Meeting round-up: R for Cost-Effectiveness Analysis Workshop 2019

I have switched to using R for my cost-effectiveness models, but I know that I am not using it to its full potential. As a fledgling R user, I was keen to hear about other people’s experiences. I’m in the process of updating one of my models and know that I could be coding things better. But with so many packages and ways to code, the options seem infinite and I struggle to know where to begin. In an attempt to remedy this, I attended the Workshop on R for trial and model-based cost-effectiveness analysis hosted at UCL. I was not disappointed.

The day showcased speakers with varying levels of coding expertise doing a wide range of cool things in R. We started with examples of implementing decision trees using the CEdecisiontree package and cohort Markov models. We also got to hear about a population model using the HEEMOD package, and the purrr package was suggested for probabilistic sensitivity analyses. These talks highlighted how, compared to Excel, R can be reusable, faster, transparent, iterative, and open source.

The open source nature of R, however, has its drawbacks. One of the more interesting conversations that was woven in throughout the day was around the challenges. Can we can trust open-source software? When will NICE begin accepting models coded in R? How important is it that we have models in something like Excel that people can intuitively understand? I’ve not experienced problems choosing to use R for my work; for me, it’s always been around getting the support and information I need to get things done efficiently. The steep learning curve seems to be a major hurdle for many people. I had hoped to attend the short course introduction that was held the day before the workshop, but I was not fast enough to secure my spot as the course sold out within 36 hours. Never fear, the short course will be held again next year in Bristol.

To get around some of the aforementioned barriers to using R, James O’Mahony presented work on an open-source simplified screening model that his team is developing for teaching. An Excel interface with VBA code writes the parameter values in a file that can be imported into R, which has a single file of short model code. Beautiful graphs show the impact of important parameters on the efficiency frontier. He said that they would love to have people look at the code and give suggestions as they want to keep it simple but there is a nonlinear relationship between additional features and complexity.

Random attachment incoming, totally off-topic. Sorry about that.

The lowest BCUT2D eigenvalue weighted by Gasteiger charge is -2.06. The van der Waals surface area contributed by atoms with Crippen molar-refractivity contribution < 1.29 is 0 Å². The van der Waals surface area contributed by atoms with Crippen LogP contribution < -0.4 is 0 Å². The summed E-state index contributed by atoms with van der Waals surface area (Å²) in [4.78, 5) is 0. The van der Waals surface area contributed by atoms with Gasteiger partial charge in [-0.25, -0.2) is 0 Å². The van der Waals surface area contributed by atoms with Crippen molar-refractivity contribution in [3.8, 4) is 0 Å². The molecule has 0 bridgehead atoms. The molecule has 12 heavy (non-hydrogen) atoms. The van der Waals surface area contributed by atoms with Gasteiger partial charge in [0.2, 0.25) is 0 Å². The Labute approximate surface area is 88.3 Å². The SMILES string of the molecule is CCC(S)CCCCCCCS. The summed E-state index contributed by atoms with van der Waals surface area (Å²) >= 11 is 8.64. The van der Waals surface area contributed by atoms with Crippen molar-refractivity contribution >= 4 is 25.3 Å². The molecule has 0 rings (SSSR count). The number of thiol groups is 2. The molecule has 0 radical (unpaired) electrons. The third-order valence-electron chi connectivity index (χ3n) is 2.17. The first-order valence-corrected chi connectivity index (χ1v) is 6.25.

And then we moved on to more specific topics, such as setting up a community for R users in the NHS, packages for survival curves, and how to build packages in R. I found Gianluca Baio’s presentation on what is a package and why we should be using them really helpful. I realised that I hadn’t really thought about what a package was before (a bundle of code, data, documentation and tests that is easy to share with others) or that it was something that I could or (as he argued) should be thinking about doing for myself as a time-saving tool even if I’m not sharing with others. It’s no longer difficult to build a package when you use packages like devtools and roxygen2 and tools like rstudio and github. He pointed out that packages can be stored on github if you’re not keen to share with the wider world via CRAN.

Another talk that I found particularly helpful was on R methods to prepare routine healthcare data for disease modelling. Claire Simons from The University of Oxford outlined her experiences of using R and ended her talk with a plethora of useful tips. These included using the data.table package for big data sets as it saves time when merging, use meaningful file names to avoid confusion later, and investing in doing things properly from the start as this will save time later. She also suggested using code profiling to identify which code takes the most time. Finally, she reminded us that we should be constantly learning about R: read books on R and writing algorithms and talk to other people who are using R (programmers and other people, not just health economists).

For those who agree that the future is R, check out resources from the Decision Analysis in R for Technologies in Health, a hackathon at Imperial on 6-7th November, hosted by Nathan Green, or join the ISPOR Open Source Models Special Interest Group.

Overall, the workshop structure allowed for a lot of great discussions in a relaxed atmosphere and I look forward to attending the next one.

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